The Bell Hooks reading certainly challenges Bergers’. As a black woman spectator, Bell Hooks comes to actualize her point of view by being unable to identify within the survey of the male gaze. This aspect of surveying refers to the traditional white female that is presented in film. It is within cinema where the oppositional gaze is utilized. She first begins her argument from a historical perspective, where she discusses how, as slaves, African Americans were denied the ability to look. The “oppositional gaze” is the way of looking and has been a tenet of rebellion for blacks throughout history. “That all attempts to repress our/black peoples’ right to gaze had produced in us an overwhelming longing to look, a rebellious desire, an oppositional gaze” (Hooks, 116). This provided a foundation for their internal “rebellious desire” to become lit and in turn, came to protest such repression under the male gaze. The oppositional gaze challenged an existence under male gaze as well. “Even in the worse circumstances of domination, the ability to manipulate one’s gaze in the face of structures of domination that would contain, it opens up the possibility of agency.” (Hooks, 116)
Ignoring the racism and the sexism is how a black woman can identify as a spectator. As a result, a type of bond or identification with the women under survey would form. Here is where I discovered that this agency relates to some form of selective consciousness. Black women can alter and change their way of viewing a film in order to grasp it as entertainment. It is all about choice. In choosing not to look too deeply into the context, they are deliberately remaining unaware of repressive and demeaning themes contained in the male gaze. There is a consciousness of how we assess the established representation onscreen.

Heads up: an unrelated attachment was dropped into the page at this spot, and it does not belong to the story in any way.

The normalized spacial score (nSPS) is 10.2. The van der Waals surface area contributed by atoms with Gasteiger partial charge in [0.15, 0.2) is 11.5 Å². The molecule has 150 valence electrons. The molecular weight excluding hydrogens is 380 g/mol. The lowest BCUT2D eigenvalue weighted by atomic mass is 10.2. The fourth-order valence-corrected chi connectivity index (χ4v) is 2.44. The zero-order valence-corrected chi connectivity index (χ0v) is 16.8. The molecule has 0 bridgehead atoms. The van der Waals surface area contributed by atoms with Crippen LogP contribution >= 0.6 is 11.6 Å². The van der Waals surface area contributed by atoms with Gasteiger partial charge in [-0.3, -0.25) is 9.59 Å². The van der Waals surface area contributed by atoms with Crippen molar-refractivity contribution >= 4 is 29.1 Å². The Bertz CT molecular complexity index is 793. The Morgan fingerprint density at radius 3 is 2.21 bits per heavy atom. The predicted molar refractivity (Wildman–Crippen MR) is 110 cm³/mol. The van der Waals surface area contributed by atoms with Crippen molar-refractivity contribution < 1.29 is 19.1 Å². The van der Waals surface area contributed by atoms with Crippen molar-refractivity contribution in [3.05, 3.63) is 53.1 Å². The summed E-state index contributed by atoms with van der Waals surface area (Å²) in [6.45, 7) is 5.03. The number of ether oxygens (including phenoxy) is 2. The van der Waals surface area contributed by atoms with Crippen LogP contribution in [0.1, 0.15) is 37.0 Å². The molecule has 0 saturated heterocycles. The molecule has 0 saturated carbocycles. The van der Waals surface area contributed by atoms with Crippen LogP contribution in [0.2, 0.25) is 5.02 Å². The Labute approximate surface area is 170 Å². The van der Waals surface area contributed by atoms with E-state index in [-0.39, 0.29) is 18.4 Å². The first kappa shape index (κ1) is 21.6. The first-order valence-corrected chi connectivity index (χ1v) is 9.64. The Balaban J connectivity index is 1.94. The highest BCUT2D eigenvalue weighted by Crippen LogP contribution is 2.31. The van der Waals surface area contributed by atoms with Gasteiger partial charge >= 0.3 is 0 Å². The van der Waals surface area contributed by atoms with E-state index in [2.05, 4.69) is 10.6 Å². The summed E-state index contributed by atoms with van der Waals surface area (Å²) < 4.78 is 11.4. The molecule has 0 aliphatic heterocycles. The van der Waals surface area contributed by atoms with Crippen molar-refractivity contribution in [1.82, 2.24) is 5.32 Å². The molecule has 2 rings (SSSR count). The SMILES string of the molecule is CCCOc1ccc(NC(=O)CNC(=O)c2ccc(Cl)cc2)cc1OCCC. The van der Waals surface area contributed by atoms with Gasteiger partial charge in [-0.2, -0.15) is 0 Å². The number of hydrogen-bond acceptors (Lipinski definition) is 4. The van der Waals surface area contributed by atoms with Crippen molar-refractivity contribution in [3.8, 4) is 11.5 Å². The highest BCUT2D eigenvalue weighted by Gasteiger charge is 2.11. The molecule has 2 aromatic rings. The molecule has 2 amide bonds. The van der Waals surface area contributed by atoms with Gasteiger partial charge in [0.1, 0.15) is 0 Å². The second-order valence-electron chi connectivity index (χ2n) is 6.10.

There are reasons we need feminism. Sexism is one of them. As viewers of cinema and consumers of different forms of media, it is without a doubt that sexism has been so internalized in our society and how we consume it. Sexism is a problem because it dehumanizes the character of another. Gender notions and imposed gender roles are socially constructed. They are both a result of prejudice and the way society looks at a designated group of people. In this case, women are perpetually oppressed. Based on gender and the inherent male gaze, women are automatically assigned characteristics, strengths and weaknesses, etc.
These are images of the covers of various issues of GQ Magazine. This magazine encompasses a perfect illustration of how our society comes to view women, especially those who work in the film and music industry. These people invoke some type of influence on the masses; therefore this is very important to realize the connection between sexuality, female talent, and beauty. It is so deeply rooted in a system of patriarchy and oppression, that we often appreciate these famous women on the basis of their physical appearance.
If you have a problem (and I believe every woman should be) with the way that you’re objectified, realize that feminine standards of beauty are racist, unfair, ridiculous, and unrealistic. It is vital and encouraged to maintain self-confidence and to refuse in not adhering to those standards of the male gaze. But the insecurity and self-doubt that is bred because of what we as females are subjected to is not to be invalidated. As long as we realize it and our conscious of it, that is a good enough start in challenging it.
^ Bravo for you, Olivia Wilde.
Link to my twitter: https://twitter.com/Gaddi_K
Berger, John. Ways of Seeing. Penguin, 1972. Print.
Hooks, Bell. “The Oppositional Gaze: Black Female Spectators” Boston. South End Press, 1992: 115-131